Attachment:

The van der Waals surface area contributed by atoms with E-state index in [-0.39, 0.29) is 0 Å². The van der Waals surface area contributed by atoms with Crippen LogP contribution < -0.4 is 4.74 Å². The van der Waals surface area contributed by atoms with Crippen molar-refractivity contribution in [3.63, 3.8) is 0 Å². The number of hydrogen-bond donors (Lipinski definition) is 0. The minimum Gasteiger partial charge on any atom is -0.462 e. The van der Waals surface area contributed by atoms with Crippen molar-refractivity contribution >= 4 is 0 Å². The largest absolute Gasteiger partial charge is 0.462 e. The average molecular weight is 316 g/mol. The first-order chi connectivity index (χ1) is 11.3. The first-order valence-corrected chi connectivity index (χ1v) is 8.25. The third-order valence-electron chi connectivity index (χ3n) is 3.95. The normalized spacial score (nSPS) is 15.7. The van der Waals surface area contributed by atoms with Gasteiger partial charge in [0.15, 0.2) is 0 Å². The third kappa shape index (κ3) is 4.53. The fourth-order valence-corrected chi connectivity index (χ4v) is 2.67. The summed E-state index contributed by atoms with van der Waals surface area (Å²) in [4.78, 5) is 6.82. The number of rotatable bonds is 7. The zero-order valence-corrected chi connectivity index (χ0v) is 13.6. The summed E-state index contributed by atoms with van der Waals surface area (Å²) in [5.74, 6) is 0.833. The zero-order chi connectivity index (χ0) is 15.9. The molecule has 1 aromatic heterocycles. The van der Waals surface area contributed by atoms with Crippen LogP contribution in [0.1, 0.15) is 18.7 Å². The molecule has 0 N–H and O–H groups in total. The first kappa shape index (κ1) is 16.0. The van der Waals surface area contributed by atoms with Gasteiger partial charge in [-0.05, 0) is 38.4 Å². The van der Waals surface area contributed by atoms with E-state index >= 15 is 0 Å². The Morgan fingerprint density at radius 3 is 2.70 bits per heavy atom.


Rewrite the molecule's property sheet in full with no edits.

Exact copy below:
The van der Waals surface area contributed by atoms with E-state index in [-0.39, 0.29) is 0 Å². The van der Waals surface area contributed by atoms with Crippen LogP contribution < -0.4 is 4.74 Å². The van der Waals surface area contributed by atoms with Crippen molar-refractivity contribution in [3.63, 3.8) is 0 Å². The number of hydrogen-bond donors (Lipinski definition) is 0. The minimum Gasteiger partial charge on any atom is -0.462 e. The van der Waals surface area contributed by atoms with Crippen molar-refractivity contribution >= 4 is 0 Å². The largest absolute Gasteiger partial charge is 0.462 e. The average molecular weight is 316 g/mol. The first-order chi connectivity index (χ1) is 11.3. The first-order valence-corrected chi connectivity index (χ1v) is 8.25. The third-order valence-electron chi connectivity index (χ3n) is 3.95. The normalized spacial score (nSPS) is 15.7. The van der Waals surface area contributed by atoms with Gasteiger partial charge in [0.15, 0.2) is 0 Å². The third kappa shape index (κ3) is 4.53. The fourth-order valence-corrected chi connectivity index (χ4v) is 2.67. The summed E-state index contributed by atoms with van der Waals surface area (Å²) in [4.78, 5) is 6.82. The number of rotatable bonds is 7. The zero-order valence-corrected chi connectivity index (χ0v) is 13.6. The summed E-state index contributed by atoms with van der Waals surface area (Å²) in [5.74, 6) is 0.833. The zero-order chi connectivity index (χ0) is 15.9. The molecule has 1 aromatic heterocycles. The van der Waals surface area contributed by atoms with Crippen LogP contribution in [0.1, 0.15) is 18.7 Å². The molecule has 0 N–H and O–H groups in total. The first kappa shape index (κ1) is 16.0. The van der Waals surface area contributed by atoms with Gasteiger partial charge in [-0.05, 0) is 38.4 Å². The van der Waals surface area contributed by atoms with E-state index >= 15 is 0 Å². The Morgan fingerprint density at radius 3 is 2.70 bits per heavy atom.